How did this Gregorian or Frankish-Roman music come into existence?
In light of recent world events, this talk addresses some of the disciplinary questions about methodology and classification that underlie the study and teaching of medieval art today.
This talk looks at the extent of geographic and cartographic knowledge of the world that existed in medieval China.
It is undeniable that the Macclesfield Psalter is virtually unrivalled for its lavish illustrations. The gilded representations of structural, organic and allegorical elements are alluring and were certainly significant for the medieval recipients. Despite its beauty and rare pigments it was not just a work of art to simply gaze upon.
Medieval monks worked long hours in silence copying and illustrating manuscripts. But what happened when their minds began to wander?
From an interdisciplinary array of scholars, a consensus has emerged: invariably, epidemics in past times provoked class hatred, blamed the ‘other’, and victimized the victims of epidemic diseases.
In the last decade early Christian churches and cemeteries in the region of Skagafjördur, North Iceland, have been the object of extensive archaeological research.
In this lecture we shall explore what the singing of Rome meant far afield: in northern England, Ireland, Spain and Germany.
The Story of the Grail has captivated people for hundreds of years. How is it that a story first written in the 12th century can still be so meaningful in the 21st?
The growth of tea as a beverage in China began under the influence of Buddhism during the medieval period and then was legitimized among the population at large through the efforts of Lu Yu (733-804)
In this lecture, Professor Broadbridge will present three key moments from Mongol history to illustrate the way that imperial women’s contributions have dramatically changed Mongol history as we know it.
Watchful Warriors on Viking-Age Sculpture Lecture by Howard Williams Given at the University College Isle of Man on December 14, 2016 Almost every book about the Vikings includes photographs of warriors found on early medieval carved stones from Britain, Ireland and the Isle of Man. How do we interpret these images? Why were figures with […]
Castle Rushen has been at the heart of Manx history, politics and life for over 800 years and has changed radically over time as its purpose and context has altered. It is surely the most important structure on the Island.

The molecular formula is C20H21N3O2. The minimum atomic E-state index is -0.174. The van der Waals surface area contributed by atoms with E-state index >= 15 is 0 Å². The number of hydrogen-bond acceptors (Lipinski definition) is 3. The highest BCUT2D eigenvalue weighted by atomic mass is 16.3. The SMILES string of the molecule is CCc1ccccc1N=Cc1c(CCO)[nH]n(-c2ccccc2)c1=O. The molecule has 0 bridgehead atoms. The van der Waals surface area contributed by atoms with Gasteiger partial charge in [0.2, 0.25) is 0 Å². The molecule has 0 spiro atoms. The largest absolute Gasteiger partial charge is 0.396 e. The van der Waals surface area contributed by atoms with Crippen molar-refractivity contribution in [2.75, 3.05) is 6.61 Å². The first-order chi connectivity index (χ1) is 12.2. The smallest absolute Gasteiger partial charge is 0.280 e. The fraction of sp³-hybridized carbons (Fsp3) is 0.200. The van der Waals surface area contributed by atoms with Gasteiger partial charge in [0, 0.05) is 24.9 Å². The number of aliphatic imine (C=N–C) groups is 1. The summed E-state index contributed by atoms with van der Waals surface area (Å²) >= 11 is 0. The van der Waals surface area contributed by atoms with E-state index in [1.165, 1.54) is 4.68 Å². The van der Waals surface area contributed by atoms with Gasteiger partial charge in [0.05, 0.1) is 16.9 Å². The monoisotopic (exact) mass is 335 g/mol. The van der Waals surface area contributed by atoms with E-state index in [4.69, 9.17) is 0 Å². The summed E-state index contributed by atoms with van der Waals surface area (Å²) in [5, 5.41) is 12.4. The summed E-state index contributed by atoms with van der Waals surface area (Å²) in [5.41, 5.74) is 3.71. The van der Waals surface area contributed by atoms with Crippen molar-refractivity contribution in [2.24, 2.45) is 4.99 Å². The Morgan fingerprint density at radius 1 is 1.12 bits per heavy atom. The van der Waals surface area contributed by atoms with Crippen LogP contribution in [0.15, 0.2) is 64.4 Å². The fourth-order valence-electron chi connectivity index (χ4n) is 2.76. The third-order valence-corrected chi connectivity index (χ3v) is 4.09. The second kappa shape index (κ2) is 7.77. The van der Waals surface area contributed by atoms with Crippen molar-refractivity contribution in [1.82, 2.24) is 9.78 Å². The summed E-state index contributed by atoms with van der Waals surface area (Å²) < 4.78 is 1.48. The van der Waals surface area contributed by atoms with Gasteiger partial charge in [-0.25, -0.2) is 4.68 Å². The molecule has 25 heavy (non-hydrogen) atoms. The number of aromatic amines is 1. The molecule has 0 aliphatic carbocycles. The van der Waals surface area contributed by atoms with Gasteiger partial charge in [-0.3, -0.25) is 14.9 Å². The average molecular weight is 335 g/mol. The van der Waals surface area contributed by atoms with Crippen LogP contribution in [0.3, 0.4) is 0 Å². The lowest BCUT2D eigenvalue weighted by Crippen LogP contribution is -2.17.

In his De luce (on light) he extends it to the origin of the Universe in what has been referred to as the ‘Medieval Big Bang’.
Rather than describing a history of the port of London, it seems more appropriate to say PORTS of London, since the locations, vessels, cargoes and waterfront facilities differed as much as the prevalent languages, cultures and currencies.
From Leonardo da Vinci to the Brothers Grimm our fascination with hair has endured in art and science.
Professor Carenza Lewis talks about her innovative 10-year research programme which has involved thousands of members of the public in new archaeological excavations in their own back gardens, producing finds which reveal exactly where the impact of the Black Death was most and least severely felt
Kylie Murray speaking on Scotland and its relationship with Europe in the Middle Ages.
Michael Sizer discusses the popular politics of late medieval Paris (1380-1422) and what bearing it may have on the way we understand popular political culture today.
Taking a look at the influence of Johan Huizinga’s Autumn of the Middle Ages.
Byzantine sources provide abundant information about how the imperial government in Constantinople dealt with the peoples inhabiting the steppe lands north of the Black and Caspian Seas.
The portrayal and (mis)use of the figure of the Jew and the Muslim in vernacular sermons and wall paintings from medieval Denmark and Sweden.